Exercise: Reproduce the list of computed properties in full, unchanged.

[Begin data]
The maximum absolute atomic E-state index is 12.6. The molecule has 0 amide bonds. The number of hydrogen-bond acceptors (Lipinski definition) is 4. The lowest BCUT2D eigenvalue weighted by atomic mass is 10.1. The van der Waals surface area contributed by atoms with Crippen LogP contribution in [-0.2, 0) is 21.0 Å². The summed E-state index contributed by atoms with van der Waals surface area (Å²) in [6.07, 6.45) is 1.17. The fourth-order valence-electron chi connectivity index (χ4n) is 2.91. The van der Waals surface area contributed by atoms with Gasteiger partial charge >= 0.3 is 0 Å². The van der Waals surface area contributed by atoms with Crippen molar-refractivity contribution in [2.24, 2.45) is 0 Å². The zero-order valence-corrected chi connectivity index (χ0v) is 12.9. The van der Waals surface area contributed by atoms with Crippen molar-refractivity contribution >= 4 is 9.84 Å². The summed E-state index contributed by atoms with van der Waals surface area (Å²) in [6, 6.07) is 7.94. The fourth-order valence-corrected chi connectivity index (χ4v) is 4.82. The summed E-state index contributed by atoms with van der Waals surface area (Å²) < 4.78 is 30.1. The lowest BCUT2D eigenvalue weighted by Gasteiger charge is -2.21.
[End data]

The maximum absolute atomic E-state index is 12.6. The molecule has 0 amide bonds. The number of hydrogen-bond acceptors (Lipinski definition) is 4. The lowest BCUT2D eigenvalue weighted by atomic mass is 10.1. The van der Waals surface area contributed by atoms with Crippen LogP contribution in [-0.2, 0) is 21.0 Å². The summed E-state index contributed by atoms with van der Waals surface area (Å²) in [6.07, 6.45) is 1.17. The fourth-order valence-electron chi connectivity index (χ4n) is 2.91. The van der Waals surface area contributed by atoms with Gasteiger partial charge >= 0.3 is 0 Å². The van der Waals surface area contributed by atoms with Crippen molar-refractivity contribution in [2.24, 2.45) is 0 Å². The zero-order valence-corrected chi connectivity index (χ0v) is 12.9. The van der Waals surface area contributed by atoms with Crippen molar-refractivity contribution >= 4 is 9.84 Å². The summed E-state index contributed by atoms with van der Waals surface area (Å²) in [6, 6.07) is 7.94. The fourth-order valence-corrected chi connectivity index (χ4v) is 4.82. The summed E-state index contributed by atoms with van der Waals surface area (Å²) < 4.78 is 30.1. The lowest BCUT2D eigenvalue weighted by Gasteiger charge is -2.21.